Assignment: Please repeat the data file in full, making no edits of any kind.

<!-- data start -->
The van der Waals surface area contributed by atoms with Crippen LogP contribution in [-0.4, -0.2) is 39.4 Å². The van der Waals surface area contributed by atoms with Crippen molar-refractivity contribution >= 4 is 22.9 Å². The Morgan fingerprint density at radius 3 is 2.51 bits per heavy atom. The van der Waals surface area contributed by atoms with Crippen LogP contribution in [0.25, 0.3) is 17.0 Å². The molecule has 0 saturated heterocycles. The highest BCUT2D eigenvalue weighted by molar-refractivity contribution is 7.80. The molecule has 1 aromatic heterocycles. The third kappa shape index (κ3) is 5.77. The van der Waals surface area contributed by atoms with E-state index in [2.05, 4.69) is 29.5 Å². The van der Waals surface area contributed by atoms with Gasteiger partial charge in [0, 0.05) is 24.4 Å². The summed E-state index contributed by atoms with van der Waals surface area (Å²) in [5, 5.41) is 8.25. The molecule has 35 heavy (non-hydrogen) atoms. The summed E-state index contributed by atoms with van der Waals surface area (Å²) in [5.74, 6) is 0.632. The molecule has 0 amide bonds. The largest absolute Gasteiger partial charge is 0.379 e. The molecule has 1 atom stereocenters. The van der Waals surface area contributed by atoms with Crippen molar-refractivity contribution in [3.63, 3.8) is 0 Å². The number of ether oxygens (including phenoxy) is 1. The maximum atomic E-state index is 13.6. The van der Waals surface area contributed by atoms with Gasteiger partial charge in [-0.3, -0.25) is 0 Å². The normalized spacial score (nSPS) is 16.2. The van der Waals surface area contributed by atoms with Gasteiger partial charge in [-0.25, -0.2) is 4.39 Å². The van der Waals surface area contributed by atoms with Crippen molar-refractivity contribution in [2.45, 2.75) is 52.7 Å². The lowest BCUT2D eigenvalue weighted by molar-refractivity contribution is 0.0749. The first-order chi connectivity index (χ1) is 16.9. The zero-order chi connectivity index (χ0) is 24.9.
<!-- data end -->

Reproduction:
The van der Waals surface area contributed by atoms with Crippen LogP contribution in [-0.4, -0.2) is 39.4 Å². The van der Waals surface area contributed by atoms with Crippen molar-refractivity contribution >= 4 is 22.9 Å². The Morgan fingerprint density at radius 3 is 2.51 bits per heavy atom. The van der Waals surface area contributed by atoms with Crippen LogP contribution in [0.25, 0.3) is 17.0 Å². The molecule has 0 saturated heterocycles. The highest BCUT2D eigenvalue weighted by molar-refractivity contribution is 7.80. The molecule has 1 aromatic heterocycles. The third kappa shape index (κ3) is 5.77. The van der Waals surface area contributed by atoms with E-state index in [2.05, 4.69) is 29.5 Å². The van der Waals surface area contributed by atoms with Gasteiger partial charge in [0, 0.05) is 24.4 Å². The summed E-state index contributed by atoms with van der Waals surface area (Å²) in [5, 5.41) is 8.25. The molecule has 35 heavy (non-hydrogen) atoms. The summed E-state index contributed by atoms with van der Waals surface area (Å²) in [5.74, 6) is 0.632. The molecule has 0 amide bonds. The largest absolute Gasteiger partial charge is 0.379 e. The molecule has 1 atom stereocenters. The van der Waals surface area contributed by atoms with Crippen molar-refractivity contribution in [3.63, 3.8) is 0 Å². The number of ether oxygens (including phenoxy) is 1. The maximum atomic E-state index is 13.6. The van der Waals surface area contributed by atoms with Gasteiger partial charge in [-0.3, -0.25) is 0 Å². The normalized spacial score (nSPS) is 16.2. The van der Waals surface area contributed by atoms with Gasteiger partial charge in [-0.25, -0.2) is 4.39 Å². The van der Waals surface area contributed by atoms with Crippen molar-refractivity contribution in [2.45, 2.75) is 52.7 Å². The lowest BCUT2D eigenvalue weighted by molar-refractivity contribution is 0.0749. The first-order chi connectivity index (χ1) is 16.9. The zero-order chi connectivity index (χ0) is 24.9.